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US military prepares for border mission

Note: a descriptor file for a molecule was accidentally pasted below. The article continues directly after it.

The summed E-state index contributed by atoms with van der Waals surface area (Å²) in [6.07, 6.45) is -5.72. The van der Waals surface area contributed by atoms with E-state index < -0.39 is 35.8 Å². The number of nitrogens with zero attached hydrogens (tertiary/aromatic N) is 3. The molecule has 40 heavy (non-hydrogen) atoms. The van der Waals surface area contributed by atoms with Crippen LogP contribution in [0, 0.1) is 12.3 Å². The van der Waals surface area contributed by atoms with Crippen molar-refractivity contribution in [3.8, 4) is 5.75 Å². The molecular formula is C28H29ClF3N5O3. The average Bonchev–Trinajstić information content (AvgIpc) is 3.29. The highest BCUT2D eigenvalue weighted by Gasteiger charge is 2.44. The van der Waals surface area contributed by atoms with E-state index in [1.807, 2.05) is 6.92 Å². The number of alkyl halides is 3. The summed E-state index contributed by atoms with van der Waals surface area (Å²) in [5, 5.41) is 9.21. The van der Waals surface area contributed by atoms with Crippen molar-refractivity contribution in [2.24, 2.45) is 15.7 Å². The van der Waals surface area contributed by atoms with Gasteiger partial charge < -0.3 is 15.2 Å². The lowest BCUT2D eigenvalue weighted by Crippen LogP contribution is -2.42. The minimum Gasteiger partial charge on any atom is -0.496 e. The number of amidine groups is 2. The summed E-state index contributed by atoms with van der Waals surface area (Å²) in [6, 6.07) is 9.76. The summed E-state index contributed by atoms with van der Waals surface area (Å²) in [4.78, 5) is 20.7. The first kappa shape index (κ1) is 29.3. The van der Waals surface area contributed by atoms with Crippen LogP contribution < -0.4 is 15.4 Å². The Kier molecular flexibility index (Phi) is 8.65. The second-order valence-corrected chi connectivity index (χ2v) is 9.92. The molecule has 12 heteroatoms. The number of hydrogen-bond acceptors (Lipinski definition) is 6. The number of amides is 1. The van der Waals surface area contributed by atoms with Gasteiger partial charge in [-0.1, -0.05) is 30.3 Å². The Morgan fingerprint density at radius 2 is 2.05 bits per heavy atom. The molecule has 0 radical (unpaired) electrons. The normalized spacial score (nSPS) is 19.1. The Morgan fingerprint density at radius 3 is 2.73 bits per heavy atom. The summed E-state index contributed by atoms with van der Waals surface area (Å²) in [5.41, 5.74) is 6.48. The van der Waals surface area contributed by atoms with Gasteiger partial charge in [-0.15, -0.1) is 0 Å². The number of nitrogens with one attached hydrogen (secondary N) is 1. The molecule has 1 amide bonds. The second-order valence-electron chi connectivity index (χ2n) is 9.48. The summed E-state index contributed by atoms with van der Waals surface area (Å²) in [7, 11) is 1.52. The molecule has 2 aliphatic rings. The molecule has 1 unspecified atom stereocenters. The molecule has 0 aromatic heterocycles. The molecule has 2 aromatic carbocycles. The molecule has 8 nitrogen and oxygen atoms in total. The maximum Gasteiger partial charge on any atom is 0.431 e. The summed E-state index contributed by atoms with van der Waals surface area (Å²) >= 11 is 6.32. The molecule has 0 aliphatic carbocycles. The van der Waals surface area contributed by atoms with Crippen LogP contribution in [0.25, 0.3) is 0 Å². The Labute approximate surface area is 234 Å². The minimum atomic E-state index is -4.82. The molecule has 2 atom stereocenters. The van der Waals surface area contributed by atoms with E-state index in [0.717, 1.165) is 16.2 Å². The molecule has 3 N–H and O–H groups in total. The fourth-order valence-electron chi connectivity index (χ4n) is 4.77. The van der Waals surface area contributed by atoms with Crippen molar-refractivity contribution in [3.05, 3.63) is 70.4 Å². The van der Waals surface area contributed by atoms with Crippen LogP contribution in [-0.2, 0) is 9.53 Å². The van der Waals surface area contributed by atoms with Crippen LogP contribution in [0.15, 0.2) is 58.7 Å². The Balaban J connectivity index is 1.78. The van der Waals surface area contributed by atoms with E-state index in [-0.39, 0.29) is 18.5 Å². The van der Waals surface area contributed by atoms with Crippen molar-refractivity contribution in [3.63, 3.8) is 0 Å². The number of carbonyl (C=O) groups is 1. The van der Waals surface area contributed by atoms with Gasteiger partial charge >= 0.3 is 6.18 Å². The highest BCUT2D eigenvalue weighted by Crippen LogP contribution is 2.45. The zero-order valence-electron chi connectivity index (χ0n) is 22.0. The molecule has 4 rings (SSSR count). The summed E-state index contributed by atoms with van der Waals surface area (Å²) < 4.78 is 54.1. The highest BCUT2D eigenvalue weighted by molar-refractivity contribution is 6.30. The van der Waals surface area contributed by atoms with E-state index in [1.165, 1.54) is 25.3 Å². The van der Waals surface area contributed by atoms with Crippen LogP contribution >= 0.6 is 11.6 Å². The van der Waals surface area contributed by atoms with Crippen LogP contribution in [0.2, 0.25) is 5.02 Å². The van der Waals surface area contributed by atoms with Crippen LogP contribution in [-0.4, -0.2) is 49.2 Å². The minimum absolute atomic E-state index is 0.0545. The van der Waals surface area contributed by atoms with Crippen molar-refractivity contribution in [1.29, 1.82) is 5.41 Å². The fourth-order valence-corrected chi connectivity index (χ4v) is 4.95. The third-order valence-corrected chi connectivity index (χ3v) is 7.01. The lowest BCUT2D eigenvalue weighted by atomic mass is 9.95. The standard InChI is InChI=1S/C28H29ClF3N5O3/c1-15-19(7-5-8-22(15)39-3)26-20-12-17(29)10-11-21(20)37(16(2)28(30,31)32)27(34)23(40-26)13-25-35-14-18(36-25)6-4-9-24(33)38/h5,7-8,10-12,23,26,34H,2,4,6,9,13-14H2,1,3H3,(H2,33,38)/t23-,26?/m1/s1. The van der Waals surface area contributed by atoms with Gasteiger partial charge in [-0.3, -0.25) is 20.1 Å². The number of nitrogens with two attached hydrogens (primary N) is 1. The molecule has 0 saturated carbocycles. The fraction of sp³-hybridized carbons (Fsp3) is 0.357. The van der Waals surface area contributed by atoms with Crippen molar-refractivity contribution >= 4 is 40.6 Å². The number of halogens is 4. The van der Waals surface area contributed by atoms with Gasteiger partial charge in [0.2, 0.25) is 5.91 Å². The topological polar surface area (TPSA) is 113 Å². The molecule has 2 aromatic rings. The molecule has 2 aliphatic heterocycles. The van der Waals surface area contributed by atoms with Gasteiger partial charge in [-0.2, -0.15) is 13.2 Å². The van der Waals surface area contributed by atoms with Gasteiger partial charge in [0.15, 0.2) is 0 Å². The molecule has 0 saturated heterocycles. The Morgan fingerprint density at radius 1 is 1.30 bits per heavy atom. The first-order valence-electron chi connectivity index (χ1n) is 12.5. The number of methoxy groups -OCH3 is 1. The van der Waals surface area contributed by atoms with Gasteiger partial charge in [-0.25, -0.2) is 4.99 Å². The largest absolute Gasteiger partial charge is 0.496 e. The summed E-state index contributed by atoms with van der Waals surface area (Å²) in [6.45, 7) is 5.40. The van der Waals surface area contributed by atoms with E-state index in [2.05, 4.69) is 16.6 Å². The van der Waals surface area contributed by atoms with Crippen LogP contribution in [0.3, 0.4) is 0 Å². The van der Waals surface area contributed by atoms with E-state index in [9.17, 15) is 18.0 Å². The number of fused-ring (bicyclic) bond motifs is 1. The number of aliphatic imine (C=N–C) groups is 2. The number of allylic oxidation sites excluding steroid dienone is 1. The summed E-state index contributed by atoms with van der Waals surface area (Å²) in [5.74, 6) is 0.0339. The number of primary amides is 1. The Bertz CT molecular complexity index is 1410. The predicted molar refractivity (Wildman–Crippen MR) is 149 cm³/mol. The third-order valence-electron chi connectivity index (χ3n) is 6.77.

The Pentagon said it has identified about 7,000 U.S. troops that could be deployed to the U.S.-Mexico border, according to Reuters. An unnamed U.S. official, who spoke to Reuters, said that the number could change. “The total number of troops deployed will change each day as military forces flow into the operating area, but initial estimates indicate the Department of Defense has identified approximately 7,000 troops to support, if required, Operation Faithful Patriot,” the official, who was not named, told Reuters. About 2,000 of the 7,000 troops would be on standby if they’re required, the official told the news outlet. This week, the Pentagon announced the deployment of about 5,200 active-duty troops to the border in response to multiple caravans of migrants from Central America trekking across Mexico. On Oct. 31, President Donald Trump wrote that the “military is being mobilized at the southern border” with “many more troops coming.” He wrote: “We will NOT let these Caravans, which are also made up of some very bad thugs and gang members, into the U.S. Our border is sacred, must come in legally. TURN AROUND!” Trump also said that the caravan has “very tough fighters” and they “fought back hard and viciously against Mexico at” the Guatemala-Mexico border before they broke through. “Mexican soldiers hurt, were unable, or unwilling to stop caravan. Should stop them before they reach our border, but won’t!” he added. Children Being Smuggled It comes as seven children who were being smuggled by people in the caravan were rescued by Guatemalan authorities, said Judicial Watch. "The children have been taken into custody and they are being provided with food, water and medical attention, according to a high-level Guatemalan government official. The smugglers have been arrested and the broader investigation into criminal activity in the caravan is ongoing," the organization wrote. It added: "A Judicial Watch team, headed by Director of Investigations Chris Farrell, spent several days on the Guatemala-Honduras border covering the illegal alien caravan, which originated in the northern Honduran city of San Pedro Sula. The team filed a number of exclusive reports and videos and met with Guatemalan President Jimmy Morales and other top government officials." The United Nations said on Oct. 26, that there were 2,300 children traveling in the first migrant caravan. "While those traveling with the caravan hope for safety in numbers, the perils of using irregular migration routes remain significant, especially for children," stated the United Nations International Children's Emergency Fund (UNICEF). "The journey is long, uncertain, and full of danger, including the risk of exploitation, violence, and abuse," UNICEF said.